The five most unhelpful responses that public organisations give


Have you ever tried to complain to a public-sector organisation or ask them a question they don’t want to answer? If so, you may well have come across one of the standard techniques they operate to wriggle off the hook.

Here is a quickfire guide to the sorts of responses they give, and what you can do about it.

Avoiding the question, or giving an incomplete answer

Thank you for your enquiry about why it’s taken so long to get an appointment. Here’s a link to our customer service promise…

Public sector organisations are notoriously slow to respond. Years of cuts have had an impact on the quality of customer service, but it’s not unknown for officials to use this to their advantage. Their hope is that the longer you wait the more likely you are to throw in the towel.

If it takes weeks to get a response and the reply you eventually receive doesn’t really answer the question, don’t give up. An incomplete answer suggests they may be hiding something. Press on!

Listing irrelevant information

Thank you for your enquiry into why the building burnt down. Here is a list of all the steps we’ve taken to improve fire safety over the last ten years…

This is the standard technique used to take the ‘heat’ out of an awkward situation. The idea is that although they can’t justify the situation, they hope on balance you’ll be less angry with them if they can say something anything positive.

Don’t get put off or bamboozled. If they haven’t answered your question then politely respond explaining why.

Attacking the questioner

I’m sorry you’ve had no water to your home for three weeks, but I’m afraid your attitude is becoming aggressive so I’m going to have to hang up…

Now I’m not suggesting that it’s ok to be aggressive, and getting cross tends to be counter-productive, but this is a technique officials sometimes use when they shouldn’t. Because it’s your word against theirs, it’s difficult to prove they’re not being entirely honest.

Apologise for upsetting them and calmly ask your interlocutor to explain why they are offended. If they hang up anyway, consider continuing your conversation by email. It might take longer, but you will have a complete record of what was said.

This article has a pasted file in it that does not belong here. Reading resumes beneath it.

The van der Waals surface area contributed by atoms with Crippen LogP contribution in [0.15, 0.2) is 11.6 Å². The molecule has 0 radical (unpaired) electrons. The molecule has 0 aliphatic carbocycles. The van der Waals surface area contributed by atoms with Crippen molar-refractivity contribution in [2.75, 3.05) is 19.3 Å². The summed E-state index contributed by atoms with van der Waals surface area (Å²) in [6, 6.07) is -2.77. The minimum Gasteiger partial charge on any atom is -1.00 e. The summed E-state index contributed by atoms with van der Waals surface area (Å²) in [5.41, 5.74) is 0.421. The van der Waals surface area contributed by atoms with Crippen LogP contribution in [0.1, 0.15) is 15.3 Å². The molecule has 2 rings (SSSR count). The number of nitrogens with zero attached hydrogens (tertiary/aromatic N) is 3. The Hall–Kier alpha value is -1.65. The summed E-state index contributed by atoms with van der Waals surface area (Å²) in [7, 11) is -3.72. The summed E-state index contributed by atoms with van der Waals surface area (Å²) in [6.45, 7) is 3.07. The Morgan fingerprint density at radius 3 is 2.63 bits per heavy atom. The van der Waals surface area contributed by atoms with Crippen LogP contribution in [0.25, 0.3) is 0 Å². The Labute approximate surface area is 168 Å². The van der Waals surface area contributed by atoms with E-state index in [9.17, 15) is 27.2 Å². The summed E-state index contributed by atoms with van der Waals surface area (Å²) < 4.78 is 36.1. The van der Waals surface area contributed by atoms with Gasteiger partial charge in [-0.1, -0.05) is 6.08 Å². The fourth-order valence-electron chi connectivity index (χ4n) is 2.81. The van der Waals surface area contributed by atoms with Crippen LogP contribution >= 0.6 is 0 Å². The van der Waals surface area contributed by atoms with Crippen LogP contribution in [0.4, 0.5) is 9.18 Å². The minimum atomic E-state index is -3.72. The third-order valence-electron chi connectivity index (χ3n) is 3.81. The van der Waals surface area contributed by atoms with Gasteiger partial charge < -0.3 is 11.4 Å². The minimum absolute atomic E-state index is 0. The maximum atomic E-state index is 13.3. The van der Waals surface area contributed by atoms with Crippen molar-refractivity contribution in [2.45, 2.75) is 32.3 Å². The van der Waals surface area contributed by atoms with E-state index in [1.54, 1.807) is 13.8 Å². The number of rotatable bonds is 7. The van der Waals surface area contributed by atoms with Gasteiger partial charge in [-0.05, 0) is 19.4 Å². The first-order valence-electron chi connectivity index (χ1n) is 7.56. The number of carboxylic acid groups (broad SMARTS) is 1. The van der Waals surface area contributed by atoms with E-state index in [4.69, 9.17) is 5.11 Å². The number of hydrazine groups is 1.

Pointless denial

We’re sorry that you broke your leg, but there is no evidence that the big hole we left outside your front door had anything to do with it.

Sometimes you may feel like you are banging your head against a brick wall. The world may appear to have gone mad, but keep your cool. What is your desired outcome? Are you talking to the right person?

The most important thing is to document your situation with photos, letters and anything you can find. Then work your way through the system. Eventually you will get through to the right person – but you may have to jump through a number of hoops first.

No response at all


Most public organisations have a ‘publication schedule’ and terms and conditions that can often be found in the footer of their website. This will tell you how long they have to reply.

If they go outside the maximum time permitted, follow it up with a second letter or email. If that fails it’s time to take the matter further.

You may consider the ombudsman, or why not begin by contacting your local councillor? Some councillors are more responsive than others so make sure you copy in all the elected representatives covering your ward or division.

Remember the three key rules

  • Be patient and keep calm
  • Document everything
    Keep a record of all photographs, emails and letters. Make notes immediately after any phone conversations including the time, who you spoke to and what was agreed.
  • Don’t give up
    Public sector organisations are accountable to the public. As long as you follow the process and treat officials as you would hope to be treated, you deserve to be heard.





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